Wednesday, May 24, 2006


Well, I wanted to cram El Escorial and Aranjuez onto one visit, in order to minimize my stay in Madrid, which I'm starting to actively dislike (don't know why, I just don't like the feel of this city), but rule 2: "befriend" subsumes any impetus to hurry, and with the sparse trains to and from Madrid to some of these places all day yesterday was mostly spent just "hanging out" and chit-chatting. {shrug}

Anyway, the visit to the Royal Palace of Aranjuez was nice, rather short, and though the palace itself is quite pretty, the exhibit makes the mistake of covering up the floors in garish rugs of tasteles flower designs, that clash shockingly with the devoted efforts of Queen Isabel II, who with much zeal and perseverance proceeded to decorate most of the rooms of permitted access to the visitor. What, the curators have never heard of clear plastic walkways, or is a neutral-colored rug too much to ask? {shrug}

Aranjuez was originally simply a springtime palace for the Bourbon kings (it was founded by Felipe II, though), designed to be fairly isolated from nearby populations and originally accomodating only the main court and a few servants, who were the only ones who stayed at Aranjuez year round. However, under Felipe IV the palace expanded and a town was planned around the palace to accomodate the rest of the court, which explains why Aranjuez is such a pretty town, with lots of tree-lined streets and gardens and a very harmonious layout.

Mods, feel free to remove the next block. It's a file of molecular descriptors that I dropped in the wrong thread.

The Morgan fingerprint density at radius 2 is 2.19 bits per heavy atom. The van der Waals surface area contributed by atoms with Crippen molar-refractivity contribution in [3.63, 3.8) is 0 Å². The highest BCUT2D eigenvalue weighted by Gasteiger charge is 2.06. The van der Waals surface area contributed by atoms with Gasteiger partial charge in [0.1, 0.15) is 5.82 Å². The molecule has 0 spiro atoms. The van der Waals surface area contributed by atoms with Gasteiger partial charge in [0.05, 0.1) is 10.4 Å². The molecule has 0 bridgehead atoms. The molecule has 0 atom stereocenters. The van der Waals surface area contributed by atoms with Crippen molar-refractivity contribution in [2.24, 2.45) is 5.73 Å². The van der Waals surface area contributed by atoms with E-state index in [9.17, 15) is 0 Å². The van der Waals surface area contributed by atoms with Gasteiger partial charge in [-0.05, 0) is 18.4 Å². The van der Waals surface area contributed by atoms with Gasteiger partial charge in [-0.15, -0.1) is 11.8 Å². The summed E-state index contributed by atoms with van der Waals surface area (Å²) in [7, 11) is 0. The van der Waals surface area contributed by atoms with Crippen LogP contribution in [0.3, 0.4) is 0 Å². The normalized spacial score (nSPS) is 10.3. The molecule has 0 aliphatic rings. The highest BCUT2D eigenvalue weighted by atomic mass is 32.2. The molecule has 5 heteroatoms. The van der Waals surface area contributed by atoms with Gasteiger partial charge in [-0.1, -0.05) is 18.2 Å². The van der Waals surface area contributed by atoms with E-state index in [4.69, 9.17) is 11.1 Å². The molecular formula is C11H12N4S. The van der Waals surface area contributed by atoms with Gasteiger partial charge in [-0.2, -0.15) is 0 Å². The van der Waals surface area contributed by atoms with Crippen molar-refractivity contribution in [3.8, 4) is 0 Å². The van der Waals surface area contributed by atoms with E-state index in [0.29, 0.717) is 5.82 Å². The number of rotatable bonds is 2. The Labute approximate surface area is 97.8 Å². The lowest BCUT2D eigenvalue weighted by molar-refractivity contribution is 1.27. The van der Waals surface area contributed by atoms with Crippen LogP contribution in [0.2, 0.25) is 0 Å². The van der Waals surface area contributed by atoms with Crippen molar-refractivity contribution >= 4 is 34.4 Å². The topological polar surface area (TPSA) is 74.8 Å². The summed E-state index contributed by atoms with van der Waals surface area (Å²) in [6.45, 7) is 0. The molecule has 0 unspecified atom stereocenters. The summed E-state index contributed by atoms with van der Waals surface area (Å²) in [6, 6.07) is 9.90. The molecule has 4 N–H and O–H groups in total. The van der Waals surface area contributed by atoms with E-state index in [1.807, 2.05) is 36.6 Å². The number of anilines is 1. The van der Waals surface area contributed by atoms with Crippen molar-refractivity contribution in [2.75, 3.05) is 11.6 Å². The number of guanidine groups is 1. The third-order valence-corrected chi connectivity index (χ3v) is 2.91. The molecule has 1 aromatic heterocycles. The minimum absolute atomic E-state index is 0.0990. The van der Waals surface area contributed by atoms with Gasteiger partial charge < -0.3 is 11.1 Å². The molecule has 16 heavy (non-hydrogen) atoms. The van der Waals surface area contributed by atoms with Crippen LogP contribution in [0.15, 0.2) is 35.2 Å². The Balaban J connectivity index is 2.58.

But the first thing that hits you, when arriving into Aranjuez as you exit the train station, is the sound of at least 15 different kinds of birds. It is a beautiful city, not so much because of its architecture, but because of its natural music, and I think I could see, even before nearing the palace, why it became Joaquin Rodrigo's inspiration for his famous guitar concerto. It is very curious, but this is the first place I encounter, where I think the city is beautiful not for its sights, or its architecture (though Aranjuez is pretty for that too), but for its sounds. Cool, huh? So much so, in fact, that as I was walking through the tree-lined streets, during the bright midday light, my eyes had difficulty adjusting, and it was easier to just shut them closed as I walked, and at that point, after having long ago given up on trying to distinguish the individual tones of the different chirping songs, I actually thought, bathed in the chords of so many little symphonies: "I could be blinded at this moment, and I really would not care."

Scary, huh?

No comments: